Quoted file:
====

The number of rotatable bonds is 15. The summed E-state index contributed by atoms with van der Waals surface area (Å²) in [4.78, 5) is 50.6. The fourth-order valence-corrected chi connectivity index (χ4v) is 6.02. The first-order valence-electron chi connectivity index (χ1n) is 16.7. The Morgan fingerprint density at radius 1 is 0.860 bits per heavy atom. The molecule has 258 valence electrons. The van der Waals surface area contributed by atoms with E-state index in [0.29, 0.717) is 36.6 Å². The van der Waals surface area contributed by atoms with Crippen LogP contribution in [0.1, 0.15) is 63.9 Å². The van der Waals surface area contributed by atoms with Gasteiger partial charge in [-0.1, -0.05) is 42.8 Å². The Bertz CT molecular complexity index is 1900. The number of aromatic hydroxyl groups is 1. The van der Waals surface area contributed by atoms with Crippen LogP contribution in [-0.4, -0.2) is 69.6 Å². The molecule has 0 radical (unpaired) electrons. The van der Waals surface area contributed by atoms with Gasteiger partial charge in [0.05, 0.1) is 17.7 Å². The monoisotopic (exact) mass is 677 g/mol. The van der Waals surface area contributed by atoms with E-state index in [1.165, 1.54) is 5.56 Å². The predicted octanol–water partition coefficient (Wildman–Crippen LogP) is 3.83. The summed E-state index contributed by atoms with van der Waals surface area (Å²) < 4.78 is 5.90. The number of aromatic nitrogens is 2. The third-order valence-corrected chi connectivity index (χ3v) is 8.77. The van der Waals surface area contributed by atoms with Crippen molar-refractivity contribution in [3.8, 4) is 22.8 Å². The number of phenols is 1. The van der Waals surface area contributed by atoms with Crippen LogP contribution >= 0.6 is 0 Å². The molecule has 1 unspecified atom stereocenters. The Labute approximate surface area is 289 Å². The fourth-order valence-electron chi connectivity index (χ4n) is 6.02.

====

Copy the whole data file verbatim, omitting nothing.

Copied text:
The number of rotatable bonds is 15. The summed E-state index contributed by atoms with van der Waals surface area (Å²) in [4.78, 5) is 50.6. The fourth-order valence-corrected chi connectivity index (χ4v) is 6.02. The first-order valence-electron chi connectivity index (χ1n) is 16.7. The Morgan fingerprint density at radius 1 is 0.860 bits per heavy atom. The molecule has 258 valence electrons. The van der Waals surface area contributed by atoms with E-state index in [0.29, 0.717) is 36.6 Å². The van der Waals surface area contributed by atoms with Crippen LogP contribution in [0.1, 0.15) is 63.9 Å². The van der Waals surface area contributed by atoms with Gasteiger partial charge in [-0.1, -0.05) is 42.8 Å². The Bertz CT molecular complexity index is 1900. The number of aromatic hydroxyl groups is 1. The van der Waals surface area contributed by atoms with Crippen LogP contribution in [-0.4, -0.2) is 69.6 Å². The molecule has 0 radical (unpaired) electrons. The van der Waals surface area contributed by atoms with Gasteiger partial charge in [0.05, 0.1) is 17.7 Å². The monoisotopic (exact) mass is 677 g/mol. The van der Waals surface area contributed by atoms with E-state index in [1.165, 1.54) is 5.56 Å². The predicted octanol–water partition coefficient (Wildman–Crippen LogP) is 3.83. The summed E-state index contributed by atoms with van der Waals surface area (Å²) < 4.78 is 5.90. The number of aromatic nitrogens is 2. The third-order valence-corrected chi connectivity index (χ3v) is 8.77. The van der Waals surface area contributed by atoms with Crippen molar-refractivity contribution in [3.8, 4) is 22.8 Å². The number of phenols is 1. The van der Waals surface area contributed by atoms with Crippen LogP contribution >= 0.6 is 0 Å². The molecule has 1 unspecified atom stereocenters. The Labute approximate surface area is 289 Å². The fourth-order valence-electron chi connectivity index (χ4n) is 6.02.